A Survey of Medication Treatment for Hyperactive/Inattentive Students

Daniel J. Safer, John M. Krager

Research output: Contribution to journalArticle

Abstract

Since 1971, the Baltimore County Health Department has conducted nine biannual surveys of school nurses in all of the county’s public and private schools to determine the prevalence of medication treatment for hyperactivity/inattentiveness among students. The results reveal a consistent doubling of the rate of medication treatment for hyperactive/inattentive students every four to seven years such that in 1987,5.96% of all public elementary school students were receiving such treatment. Related trends from 1971 to 1987 have been that stimulants increased from 76% to 99% of the medication prescribed; methylphenidate hydrochloride rose from 40% to 93% of the total; the male-female ratio dropped from an average of 8:1 to 5:1; the rate of medication treatment for hyperactive/inattentive students rose faster in secondary than in elementary schools; and 25% of students receiving stimulant medication in 1987 were in special education classes or schools.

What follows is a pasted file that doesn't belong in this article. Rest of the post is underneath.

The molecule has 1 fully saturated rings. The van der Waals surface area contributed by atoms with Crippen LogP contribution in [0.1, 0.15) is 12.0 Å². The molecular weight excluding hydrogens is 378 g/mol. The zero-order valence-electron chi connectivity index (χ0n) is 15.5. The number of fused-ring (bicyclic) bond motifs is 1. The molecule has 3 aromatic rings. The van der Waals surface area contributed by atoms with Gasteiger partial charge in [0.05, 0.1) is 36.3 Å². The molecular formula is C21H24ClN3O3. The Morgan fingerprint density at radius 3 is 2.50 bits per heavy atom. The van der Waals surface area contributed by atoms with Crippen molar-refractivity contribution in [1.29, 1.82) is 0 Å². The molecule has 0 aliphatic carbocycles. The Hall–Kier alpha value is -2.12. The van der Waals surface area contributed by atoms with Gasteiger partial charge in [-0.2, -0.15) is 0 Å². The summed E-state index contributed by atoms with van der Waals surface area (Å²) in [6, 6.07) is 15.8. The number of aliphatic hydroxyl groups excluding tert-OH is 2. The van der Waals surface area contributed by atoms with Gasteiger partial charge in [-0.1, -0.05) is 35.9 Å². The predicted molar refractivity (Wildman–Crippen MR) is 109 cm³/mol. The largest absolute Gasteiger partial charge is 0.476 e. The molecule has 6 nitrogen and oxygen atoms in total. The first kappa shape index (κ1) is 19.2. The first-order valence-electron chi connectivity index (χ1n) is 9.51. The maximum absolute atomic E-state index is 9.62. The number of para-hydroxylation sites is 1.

Original languageEnglish (US)
Pages (from-to)2256-2258
Number of pages3
JournalJournal of the American Medical Association
Volume260
Issue number15
DOIs
StatePublished - Oct 21 1988

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Students
Therapeutics
Special Education
Baltimore
Methylphenidate
Nurses
Surveys and Questionnaires
Health

ASJC Scopus subject areas

  • Medicine(all)

Cite this

A Survey of Medication Treatment for Hyperactive/Inattentive Students. / Safer, Daniel J.; Krager, John M.

In: Journal of the American Medical Association, Vol. 260, No. 15, 21.10.1988, p. 2256-2258.

Research output: Contribution to journalArticle

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